Behavior

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27 Jan: Doing the Right Thing

By Dr. Will Henson Many educators conducting distance learning  are frustrated by situations that are out of their control.  Sometimes students don’t show up for class, or fail to turn in work. Some even completely disappear. It feels like kids are struggling. I know educators are worrying about all of their students, and especially the ones who seem to be falling behind. The avenues to help them feel limited and inadequate. Right now, it might feel like what is expected of educators is overwhelming. We are all doing a lot, and we may even get less positive feedback and support than usual. We don’t have easy access to our colleagues and supervisors, and we haven’t even met some of our…

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07 Dec: How to Beat Back Depression During COVID-19

By Dr. Will Henson A recent study published in the American Journal of Psychiatry examined over 100 factors related to depression that people could change or modify in their lives to help minimize the impact of depression. The results would be interesting even under normal circumstances, but the COVID-19 pandemic makes the findings especially salient since we know that during times of societal upheaval, depression rates increase. So what did the study find? First: the most important thing people can do to combat depression is to maintain strong social connections. Social connectedness is essential in preventing and combating depression. While it’s harder than ever to maintain during the pandemic, it’s also more important than ever. Regular phone calls with friends…

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23 Nov: Positive Experience is the Medicine Students Need

By Dr. Will Henson Trauma-informed practices are becoming the new norm. One of the key parts of this whole movement is that educators have stopped focusing on just the student, and started changing the practice to also focus on adults. We have realized the importance of prioritizing safety, establishing predictability and building relationships. It’s amazing how it can impact our students when we focus on the things we as educators can control. How does all this help, and ultimately, change the kids we work with? I’ve talked in the past about how interventions that target only our thinking brain – the prefrontal cortex – are not enough. Interventions like talking through problems, being taught skills, or being given incentives are…

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06 Apr: The Structure of Being at Home

by Dr. Will Henson Educators across the country remain home at this time during the COVID-19 pandemic. Being at home brings up its own set of challenges in terms of how we structure our time, how we structure our kids’ time, and how we get things accomplished. In a typical week, structure is imposed from outside: we have a specific time to be at work, for the kids to be at school, for appointments, and so on. We can effectively run on autopilot, and get lost and distracted in the busyness of everyday life. Being home with no appointments, little structure, and few distractions brings up its own set of challenges.  In this post I want to talk a little bit…

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03 Mar: For Challenging Behaviors – Relationships are the Solution

by Dr. Will Henson I was recently consulting with educators about a student who had a lot of trauma. The student was having a lot of behavioral challenges commonly associated with students with adverse childhoods. After a while the teacher expressed frustration.  “I adore this kid. I’ve had him for two years. We have a great relationship. But I’m worried I’m not helping him. He still has challenging behaviors. He’s behind academically, maybe he would be better in a behavior program.”   This frustration is understandable. We pour so much time and effort into these students, and we want to know that we are making a difference. What I pointed out to this teacher is that the effort is the solution….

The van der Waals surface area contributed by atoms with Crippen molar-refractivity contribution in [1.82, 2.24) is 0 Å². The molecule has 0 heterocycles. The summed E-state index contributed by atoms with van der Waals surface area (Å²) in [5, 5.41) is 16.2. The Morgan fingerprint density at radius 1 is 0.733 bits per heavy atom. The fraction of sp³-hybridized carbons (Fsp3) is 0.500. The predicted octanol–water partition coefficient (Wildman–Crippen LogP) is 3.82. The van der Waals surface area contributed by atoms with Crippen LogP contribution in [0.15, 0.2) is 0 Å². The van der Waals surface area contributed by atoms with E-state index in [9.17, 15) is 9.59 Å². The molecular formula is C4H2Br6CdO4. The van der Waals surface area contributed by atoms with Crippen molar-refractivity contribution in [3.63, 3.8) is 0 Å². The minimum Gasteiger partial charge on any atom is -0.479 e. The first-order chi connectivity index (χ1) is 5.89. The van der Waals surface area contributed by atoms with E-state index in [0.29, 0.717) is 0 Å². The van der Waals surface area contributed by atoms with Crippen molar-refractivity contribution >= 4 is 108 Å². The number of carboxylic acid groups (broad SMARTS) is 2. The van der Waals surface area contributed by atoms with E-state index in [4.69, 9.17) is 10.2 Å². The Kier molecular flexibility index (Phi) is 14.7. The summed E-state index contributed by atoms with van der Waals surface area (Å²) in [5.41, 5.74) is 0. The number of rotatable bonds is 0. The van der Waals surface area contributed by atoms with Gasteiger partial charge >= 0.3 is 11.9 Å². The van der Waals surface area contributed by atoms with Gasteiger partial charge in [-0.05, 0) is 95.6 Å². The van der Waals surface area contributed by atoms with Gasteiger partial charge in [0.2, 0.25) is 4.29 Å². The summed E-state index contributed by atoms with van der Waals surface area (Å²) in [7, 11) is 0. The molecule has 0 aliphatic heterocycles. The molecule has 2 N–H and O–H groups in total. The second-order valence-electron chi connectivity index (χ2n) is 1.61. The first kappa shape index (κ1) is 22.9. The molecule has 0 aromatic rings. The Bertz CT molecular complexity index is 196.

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04 Feb: Professional Development -Translating New Ideas to New Practices

by Dr. Rick Robinson Professional development is the practice of reflecting on our skills, and getting better at what we do. It is a common focus for educators who wish to continue to grow and progress in their expertise. Often, however, the process of reflection and change can be a lot more difficult than it sounds. It is extremely common to come away from a workshop or training with exciting ideas and goals, but then struggle to implement them effectively. Has this ever happened to you? Professor of Psychology and Economics from Carnegie Mellon University, George Loewenstein, Ph.D., coined the term “hot-cold empathy gap” that seems to offer a path forward for us in making professional development more effective. Dr….

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20 Jan: Introducing our new ‘Concepts in Action’ videos, and a Q&A with Mr. Gillespie, the educator featured in them

We would like to introduce the experienced educator, Lawrence Gillespie, who is featured in the 5 new videos in our Trauma Informed series. These videos, which we call ‘Concepts in Action’, show Lawrence using best practices and sharing insight on helping students become regulated, and building student resilience. We developed these videos because so many educators told us that they understood the concepts, but didn’t know what it actually looked like when an educator used the strategies. We think these new videos are a great way to help move further towards being trauma-responsive.  Lawrence was an easy choice to deliver the messages in these videos because he has spent many years in education, and has held several different positions –…